Scientists Call For International E-Cigarette Restrictions

Nearly 130 doctors and scientists are asking the World Health Organization (WHO) to issue stringent regulations for e-cigarettes.

An open letter issued to WHO on June 16 calls on the organization to begin regulating e-cigarettes in the same manner other tobacco products, like cigarettes, are regulated.

Spearheaded by Stanton Glantz, of the University of California, San Francisco, the initiative urges WHO to stand by previously stated intentions to impose strict regulations. The intention was first expressed in a statement issued by the agency earlier this month.

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The letter to WHO was signed by health officials from 31 countries, including scientists and health experts from the United States.

It calls for manufacturers to present data showing e-cigarette products are safe and actively help smokers quit smoking. The letter also asks manufacturers to disclose the ingredients used in the liquid nicotine solutions.

The scientists object to the claims that e-cigarettes are effective smoking cessation devices. The letter also argues that regulating the products like cigarettes is necessary to prevent use by teens or harm to users.

“Remaining unregulated, risk profiles and potential harms these products may pose to the public are unknown,” Glantz said in the letter. “Insufficient time has elapsed to determine what effects exist and their magnitude on a population level.”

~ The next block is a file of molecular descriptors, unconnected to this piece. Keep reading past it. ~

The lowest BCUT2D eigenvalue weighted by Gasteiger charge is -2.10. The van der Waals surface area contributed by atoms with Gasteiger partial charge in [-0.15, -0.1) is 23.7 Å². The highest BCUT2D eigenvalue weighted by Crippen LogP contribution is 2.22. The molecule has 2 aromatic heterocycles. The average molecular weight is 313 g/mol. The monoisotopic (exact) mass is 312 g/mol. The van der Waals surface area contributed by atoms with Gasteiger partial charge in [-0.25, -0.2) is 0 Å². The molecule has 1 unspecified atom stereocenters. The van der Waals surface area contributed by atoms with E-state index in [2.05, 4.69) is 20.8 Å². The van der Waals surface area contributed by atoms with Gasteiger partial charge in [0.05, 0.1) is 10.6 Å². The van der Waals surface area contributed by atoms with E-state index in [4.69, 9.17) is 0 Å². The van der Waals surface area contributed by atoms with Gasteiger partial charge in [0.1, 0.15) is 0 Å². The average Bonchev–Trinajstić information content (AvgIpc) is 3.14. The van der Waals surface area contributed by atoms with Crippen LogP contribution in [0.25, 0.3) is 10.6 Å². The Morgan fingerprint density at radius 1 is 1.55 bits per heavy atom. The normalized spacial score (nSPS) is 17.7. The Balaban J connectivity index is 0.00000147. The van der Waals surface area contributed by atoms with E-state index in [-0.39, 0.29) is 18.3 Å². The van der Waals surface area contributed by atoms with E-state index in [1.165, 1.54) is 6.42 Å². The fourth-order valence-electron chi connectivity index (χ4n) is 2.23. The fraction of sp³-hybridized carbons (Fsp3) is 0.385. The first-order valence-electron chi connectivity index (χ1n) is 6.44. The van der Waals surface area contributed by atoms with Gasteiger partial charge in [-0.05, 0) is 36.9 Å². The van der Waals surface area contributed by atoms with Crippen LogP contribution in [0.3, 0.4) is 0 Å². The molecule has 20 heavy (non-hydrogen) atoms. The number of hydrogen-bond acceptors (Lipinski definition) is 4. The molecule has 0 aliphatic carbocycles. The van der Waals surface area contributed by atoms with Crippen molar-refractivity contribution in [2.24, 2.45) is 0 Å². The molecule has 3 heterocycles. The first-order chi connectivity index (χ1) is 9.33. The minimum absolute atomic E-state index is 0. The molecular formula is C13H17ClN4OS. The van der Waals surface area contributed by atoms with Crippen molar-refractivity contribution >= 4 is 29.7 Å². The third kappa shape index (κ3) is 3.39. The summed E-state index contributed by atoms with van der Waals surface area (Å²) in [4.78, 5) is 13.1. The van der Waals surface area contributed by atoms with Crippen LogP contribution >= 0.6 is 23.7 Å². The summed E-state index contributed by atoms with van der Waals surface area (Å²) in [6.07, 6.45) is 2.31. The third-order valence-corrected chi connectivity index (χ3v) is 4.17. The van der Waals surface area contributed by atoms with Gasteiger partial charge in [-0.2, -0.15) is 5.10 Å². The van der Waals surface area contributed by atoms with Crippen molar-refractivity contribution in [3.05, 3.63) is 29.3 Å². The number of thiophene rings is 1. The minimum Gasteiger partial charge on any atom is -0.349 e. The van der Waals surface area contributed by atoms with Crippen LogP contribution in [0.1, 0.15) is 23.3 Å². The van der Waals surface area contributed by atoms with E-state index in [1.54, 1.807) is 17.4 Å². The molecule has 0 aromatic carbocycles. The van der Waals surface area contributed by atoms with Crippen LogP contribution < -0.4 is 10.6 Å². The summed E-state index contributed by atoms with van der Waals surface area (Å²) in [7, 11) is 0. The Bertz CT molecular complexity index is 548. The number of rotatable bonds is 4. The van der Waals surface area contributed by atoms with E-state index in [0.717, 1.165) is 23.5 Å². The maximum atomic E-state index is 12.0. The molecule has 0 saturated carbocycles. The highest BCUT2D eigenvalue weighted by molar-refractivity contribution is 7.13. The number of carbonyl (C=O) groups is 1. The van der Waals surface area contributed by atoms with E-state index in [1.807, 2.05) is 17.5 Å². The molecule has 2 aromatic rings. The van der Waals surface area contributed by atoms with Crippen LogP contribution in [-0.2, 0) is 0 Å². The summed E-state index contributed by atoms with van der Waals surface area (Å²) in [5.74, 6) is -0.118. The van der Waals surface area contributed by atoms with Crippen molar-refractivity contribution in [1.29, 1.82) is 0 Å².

The letter, addressed to Dr. Margaret Chan, Director General of the World Health Organization, comes in response to a letter issued to the WHO last month by 53 advocates of e-cigarettes. That letter calls e-cigarettes a solution in the fight against smoking. Those advocates argue e-cigarette regulation threatens the potential to reduce death and disease caused by smoking.

The letter issued to WHO warned even though e-cigarettes contain fewer toxins, many studies have shown the products contain harmful ingredients. Recently, many studies were published highlighting the negative health effects e-cigarettes pose to users.

A study published in 2009 found e-cigarettes contain a slew of carcinogens and toxic chemicals, including diethylene glycol, an ingredient used in anti-freeze.

WHO is assessing its position on e-cigarettes and have indicated it is leaning toward restrictions, like those placed on other nicotine-containing products, including advertising restrictions and a ban on flavors.

The agency said it is currently drafting a letter which will be issued to the 178 countries who take part in the United Nations International Convention on Tobacco that would be obliged to comply with the new regulations.

The United States does not participate in the convention. But last month the FDA announced plans to begin overseeing e-cigarettes. The regulations would restrict children under the age of 18 from being able to legally buy the products. However, the regulations did not include a plan to restrict child-appealing candy-like flavors.

Photo Courtesy of Lindsay Fox / CC by 2.0


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